Paul Knitter’s thought on this concept of find God in our relationships follows … “God the Connecting Spirit”

    God is found not only in the relationships we have with one another, but in our relationship with and throughout all of creation. “Relationships that are life giving, life affirming, life caring, life loving, nurturing, respectful, holy (imparting wholeness) and even reverent, inspiring, knowing and intimate, are relationship that bring forth and give birth to more life and existence.” They are relationship driven by the presence of the “Holy Spirit.”

    The importance of this concept is summarized by saying; “behind and within all the different images and symbols Christians use for God – Creator, Father (Abba), Redeemer, Word, Spirit, – the most fundamental, the deepest truth Christians can speak of God is that God is the source and power of relationships.”

    Knitter develops this idea even further by pointing out …

    For any Christian, this also brings a deeper meaning to understanding and accepting Christ. Because when we do so, we are embarking on a journey in which relationships become the primary focus of our lives.

    “To accept Christ, is to accept a new relationship with God and with others, and to place a value on these relationships which is always open and transforming. Our relationships take on a new form that sees God acting through us not as a noun, but as a verb that is transforming, life changing, even mystical as we begin to know and be known within the context of this mystery.”

    God changes our hearts (Metanoia) and in that process changes our lives and the lives of others.

    “To take this concept even further, up to the next level if you will, God as a verb is the activity of giving and receiving, of knowing and loving, of losing and finding, of dying and living that embraces and infuses all of us, all of creation. If we’re going to talk about God, God is neither a noun nor an adjective. God is a Verb! God is much more an environment in which “we live and move and have our being” (Acts 17:29), or God is “above all things, through all things, and in all things” (Eph. 4:6).”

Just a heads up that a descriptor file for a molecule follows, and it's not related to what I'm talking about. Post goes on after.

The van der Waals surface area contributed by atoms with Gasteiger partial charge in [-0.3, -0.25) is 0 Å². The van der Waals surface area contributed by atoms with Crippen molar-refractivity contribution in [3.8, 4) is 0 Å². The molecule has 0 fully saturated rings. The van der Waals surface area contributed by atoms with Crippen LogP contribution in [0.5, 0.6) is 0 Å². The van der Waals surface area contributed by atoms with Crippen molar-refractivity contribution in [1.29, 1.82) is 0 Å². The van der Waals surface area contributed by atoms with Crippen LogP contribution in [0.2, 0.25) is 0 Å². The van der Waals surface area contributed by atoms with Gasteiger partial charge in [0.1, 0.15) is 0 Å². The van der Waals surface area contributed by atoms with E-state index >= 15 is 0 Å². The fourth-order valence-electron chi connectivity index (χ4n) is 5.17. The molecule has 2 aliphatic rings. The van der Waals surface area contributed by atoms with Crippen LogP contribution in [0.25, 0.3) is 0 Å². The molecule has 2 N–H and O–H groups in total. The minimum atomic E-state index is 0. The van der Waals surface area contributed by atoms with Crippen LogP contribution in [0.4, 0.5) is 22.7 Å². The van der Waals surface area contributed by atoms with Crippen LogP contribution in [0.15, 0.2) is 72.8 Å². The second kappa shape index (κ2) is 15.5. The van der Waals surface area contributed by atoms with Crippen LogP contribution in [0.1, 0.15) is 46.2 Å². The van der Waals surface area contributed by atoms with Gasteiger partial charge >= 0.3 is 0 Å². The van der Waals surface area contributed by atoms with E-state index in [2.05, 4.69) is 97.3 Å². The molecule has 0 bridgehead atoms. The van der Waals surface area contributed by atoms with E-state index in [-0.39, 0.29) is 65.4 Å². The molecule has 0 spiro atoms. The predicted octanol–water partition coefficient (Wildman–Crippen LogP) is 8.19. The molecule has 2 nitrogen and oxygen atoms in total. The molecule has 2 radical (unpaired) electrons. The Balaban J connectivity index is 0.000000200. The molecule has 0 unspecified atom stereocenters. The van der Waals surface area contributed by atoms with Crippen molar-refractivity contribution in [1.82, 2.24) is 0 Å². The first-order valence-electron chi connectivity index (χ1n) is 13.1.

“The presence and Spirit of God “above, through, and in” can be imagined as a sustaining presence (an energy) that surrounds us all, and calls us into relationships of knowing and loving each other, sustaining us even when such relationships get rough, but also filling us with the deepest happiness when we empty ourselves (kenosis) for the sake of others, seeing and finding ourselves in others.

    We may view this as, “God the Connecting Spirit.”

    So, loving others is not a question of “doing God’s will” but, rather, of “living God’s life.” The Holy Spirit in her divine nature and creative role as the feminine side of God loves unconditionally; to love means to relate, to give of ourselves, to bring forth InterBeing (Thich Nhat Hahn’s idea of the Buddhist idea of Emptiness) in the relationships we share in the midst of our everyday lives.”

    “God the Connecting Spirit”, points more to a sustaining presence or energy rather than to a particular being. Still, on a personal level, I feel, as I think others feel the very tangible and concrete presence of God as something close and personal, even visceral at times. In this process we feel God as both a person and as a sustaining presence that energizes or blesses us, that showers blessings upon us continuously. God in this sense is both an indwelling and an interpenetration moving us towards love and relationship.

    The more awake we are to this presence and this mystery, the more we will come to know God is there in this very moment, in the eternal now. This to me is the key and central message of Jesus Christ when he teaches us of his own relationship with the Father (Abba) as intimate and eternal.

    In some wonderful way, are not our own relationships with others, an intimate part of God. I think that they are, which is why nearly all the core religions and faiths teach that we should love and treat others as we would wish to be loved and treated.

    Jesus says in John 4:24, “God is a Spirit and they that worship Him must worship Him in spirit and in truth.”